I'll throw in my two cents here. I believe my code is similar to others' in essence. However, I interpret my method as a simplified version of LEVEL-ORDER traversal, where the ith level contains the nodes that can be reached in as few as i steps (so if a node can be reached in, say, i, i+1 or i+2 steps, it should be included only in the ith level). As soon as we find that the last node appears in the current level, then the index of this level can be returned as the minimum number of jumps that is required to reach the last node.

The implementation is actually simpler than a regular level-order travesal: All the values are already stored in an array, so there is no need to maintain an extra queue. We only need to maintain two pointers: 'lo' and 'hi', representing the start and end of the queue, respectively. We process the 'top' element (i.e. 'lo') one at a time, and add its possible children on the next level to the end of the 'queue' by expanding 'hi'. When we detect that 'lo' is greater than the original 'hi'. it means that we have finished the current level, then we add one to the level index ('njump' in my code), and proceed to the next level.

To expand the queue, we do not need to know which values are the children of the 'lo'

element exactly, we only care about what the queue would look like after its children are 'pushed' to the end. That is, the elements that can be reached from 'lo' with ONE jump ( < A[lo] + lo) AND has not been visited ( > hi). Therefore, the end of the queue after the expansion should be:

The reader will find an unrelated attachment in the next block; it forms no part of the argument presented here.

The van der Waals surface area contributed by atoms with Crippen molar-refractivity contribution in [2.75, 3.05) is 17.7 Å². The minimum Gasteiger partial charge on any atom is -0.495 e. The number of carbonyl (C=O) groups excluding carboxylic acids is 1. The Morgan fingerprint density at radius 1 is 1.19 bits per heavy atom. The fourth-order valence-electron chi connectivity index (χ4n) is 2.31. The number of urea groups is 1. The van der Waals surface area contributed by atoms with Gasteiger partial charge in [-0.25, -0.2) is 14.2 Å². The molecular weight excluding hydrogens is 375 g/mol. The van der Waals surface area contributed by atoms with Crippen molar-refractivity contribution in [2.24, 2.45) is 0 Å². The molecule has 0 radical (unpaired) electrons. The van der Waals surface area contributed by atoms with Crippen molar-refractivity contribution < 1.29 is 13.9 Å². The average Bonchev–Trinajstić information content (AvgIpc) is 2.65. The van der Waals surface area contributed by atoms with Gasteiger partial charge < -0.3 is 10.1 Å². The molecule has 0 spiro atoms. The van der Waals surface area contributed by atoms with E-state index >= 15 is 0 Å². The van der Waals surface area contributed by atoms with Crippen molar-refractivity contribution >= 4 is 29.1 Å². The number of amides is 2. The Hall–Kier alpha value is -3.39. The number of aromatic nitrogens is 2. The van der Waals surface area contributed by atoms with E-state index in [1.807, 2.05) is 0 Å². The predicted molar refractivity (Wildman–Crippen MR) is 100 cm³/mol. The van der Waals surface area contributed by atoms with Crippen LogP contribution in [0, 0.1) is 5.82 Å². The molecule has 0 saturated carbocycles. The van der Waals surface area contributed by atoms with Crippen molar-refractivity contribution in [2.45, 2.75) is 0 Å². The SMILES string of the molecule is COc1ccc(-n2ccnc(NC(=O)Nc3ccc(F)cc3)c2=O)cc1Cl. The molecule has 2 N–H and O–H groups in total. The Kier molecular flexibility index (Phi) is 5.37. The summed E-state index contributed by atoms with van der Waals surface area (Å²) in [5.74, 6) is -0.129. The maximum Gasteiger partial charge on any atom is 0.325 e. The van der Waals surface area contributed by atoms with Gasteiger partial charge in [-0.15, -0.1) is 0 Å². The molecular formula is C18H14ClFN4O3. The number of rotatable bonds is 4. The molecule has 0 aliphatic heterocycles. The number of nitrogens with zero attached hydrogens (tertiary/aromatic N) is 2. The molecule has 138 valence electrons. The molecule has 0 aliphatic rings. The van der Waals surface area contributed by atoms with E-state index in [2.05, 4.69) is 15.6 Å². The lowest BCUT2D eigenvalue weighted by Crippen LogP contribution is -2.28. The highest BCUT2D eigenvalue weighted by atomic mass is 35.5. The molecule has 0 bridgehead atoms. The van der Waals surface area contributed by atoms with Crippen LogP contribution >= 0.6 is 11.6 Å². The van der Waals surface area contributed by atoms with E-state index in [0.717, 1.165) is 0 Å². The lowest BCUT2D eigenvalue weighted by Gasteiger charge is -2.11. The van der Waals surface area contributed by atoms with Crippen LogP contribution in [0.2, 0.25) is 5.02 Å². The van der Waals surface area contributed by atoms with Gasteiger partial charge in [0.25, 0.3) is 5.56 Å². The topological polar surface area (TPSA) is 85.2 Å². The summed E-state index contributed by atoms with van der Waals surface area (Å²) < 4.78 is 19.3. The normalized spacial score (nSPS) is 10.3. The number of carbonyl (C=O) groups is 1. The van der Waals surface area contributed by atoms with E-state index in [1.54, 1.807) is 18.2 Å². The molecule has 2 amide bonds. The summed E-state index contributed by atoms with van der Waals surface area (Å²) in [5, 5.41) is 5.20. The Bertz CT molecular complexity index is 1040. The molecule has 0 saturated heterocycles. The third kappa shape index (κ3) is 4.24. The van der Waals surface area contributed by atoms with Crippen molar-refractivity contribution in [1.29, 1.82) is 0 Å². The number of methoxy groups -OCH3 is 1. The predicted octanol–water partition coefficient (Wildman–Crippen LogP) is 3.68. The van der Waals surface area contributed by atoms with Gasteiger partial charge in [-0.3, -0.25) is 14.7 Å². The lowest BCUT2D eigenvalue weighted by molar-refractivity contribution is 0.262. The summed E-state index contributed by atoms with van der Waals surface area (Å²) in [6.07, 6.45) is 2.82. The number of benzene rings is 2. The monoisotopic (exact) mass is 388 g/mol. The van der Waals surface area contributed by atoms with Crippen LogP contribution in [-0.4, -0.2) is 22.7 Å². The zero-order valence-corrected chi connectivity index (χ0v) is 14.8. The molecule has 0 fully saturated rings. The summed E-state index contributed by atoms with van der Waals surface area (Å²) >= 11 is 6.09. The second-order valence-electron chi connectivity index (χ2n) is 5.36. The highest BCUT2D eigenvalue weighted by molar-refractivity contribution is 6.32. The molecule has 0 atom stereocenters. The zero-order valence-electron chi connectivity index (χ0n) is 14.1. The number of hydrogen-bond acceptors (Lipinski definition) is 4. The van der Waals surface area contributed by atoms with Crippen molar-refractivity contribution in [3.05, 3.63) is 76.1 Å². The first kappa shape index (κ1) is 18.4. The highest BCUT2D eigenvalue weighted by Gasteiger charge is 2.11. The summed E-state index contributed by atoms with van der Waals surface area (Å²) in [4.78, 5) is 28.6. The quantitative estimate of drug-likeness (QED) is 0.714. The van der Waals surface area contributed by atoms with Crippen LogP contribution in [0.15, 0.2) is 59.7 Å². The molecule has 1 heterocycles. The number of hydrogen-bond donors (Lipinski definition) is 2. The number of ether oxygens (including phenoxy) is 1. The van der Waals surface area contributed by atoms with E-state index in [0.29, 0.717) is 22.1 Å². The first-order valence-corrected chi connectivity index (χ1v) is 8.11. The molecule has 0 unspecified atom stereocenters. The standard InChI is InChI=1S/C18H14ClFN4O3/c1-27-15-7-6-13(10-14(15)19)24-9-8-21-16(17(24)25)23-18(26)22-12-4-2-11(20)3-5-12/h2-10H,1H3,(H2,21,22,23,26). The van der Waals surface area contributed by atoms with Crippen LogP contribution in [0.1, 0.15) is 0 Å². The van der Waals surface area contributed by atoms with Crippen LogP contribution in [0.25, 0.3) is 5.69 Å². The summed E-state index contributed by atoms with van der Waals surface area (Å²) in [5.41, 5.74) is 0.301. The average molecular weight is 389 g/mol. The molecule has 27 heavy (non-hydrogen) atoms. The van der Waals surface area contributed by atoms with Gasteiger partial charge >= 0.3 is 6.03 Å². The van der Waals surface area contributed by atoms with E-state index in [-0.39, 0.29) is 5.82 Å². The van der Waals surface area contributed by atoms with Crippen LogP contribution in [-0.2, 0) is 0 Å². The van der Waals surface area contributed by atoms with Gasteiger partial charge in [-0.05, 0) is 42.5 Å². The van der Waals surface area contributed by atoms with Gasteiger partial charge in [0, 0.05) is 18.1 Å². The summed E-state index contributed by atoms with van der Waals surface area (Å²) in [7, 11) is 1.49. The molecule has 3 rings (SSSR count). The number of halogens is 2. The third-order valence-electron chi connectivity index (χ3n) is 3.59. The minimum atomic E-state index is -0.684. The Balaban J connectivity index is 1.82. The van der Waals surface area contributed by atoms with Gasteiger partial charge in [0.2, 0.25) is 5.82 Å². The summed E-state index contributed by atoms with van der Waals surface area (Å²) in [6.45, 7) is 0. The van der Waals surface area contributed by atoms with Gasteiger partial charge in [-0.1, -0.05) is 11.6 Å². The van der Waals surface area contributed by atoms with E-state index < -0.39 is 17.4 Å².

```
hi = max(hi, A[lo] + lo)
```

The following code is slightly more verbose than the most concise implementations previously posted, but I believe it better illustrates my interpretation of this problem.

```
int jump(int A[], int n) {
int lo = 0, hi = 0;
int njumps = 0;
// Break from the loop as soon as we find that the last node is included in the queue
while (hi < n - 1)
{
int cur_hi = hi;
while (lo <= cur_hi) // Process the current level.
{
hi = max(hi, A[lo] + lo); // Expand the current queue.
lo ++; // Get ready to process the next element
}
njumps++; // Increase level index after a level is processed
}
return njumps;
}
```

This code, of course, does not consider the case when the last node cannot be reached (e.g. '[3 2 1 0 4]'), but it can be trivially modified to handle this case: If in a certain iteration, the 'queue' becomes empty ('lo == hi', indicating the traversal is completed), but we still have not reached the last node. It means the last node simply cannot be reached. We can do whatever error handling we would like to when this happens.

Thus, this idea can also be applied to 'Jump Game I'. Only in that case, we don't even need to use LEVEL-ORDER travesal; a simple BFS would suffice.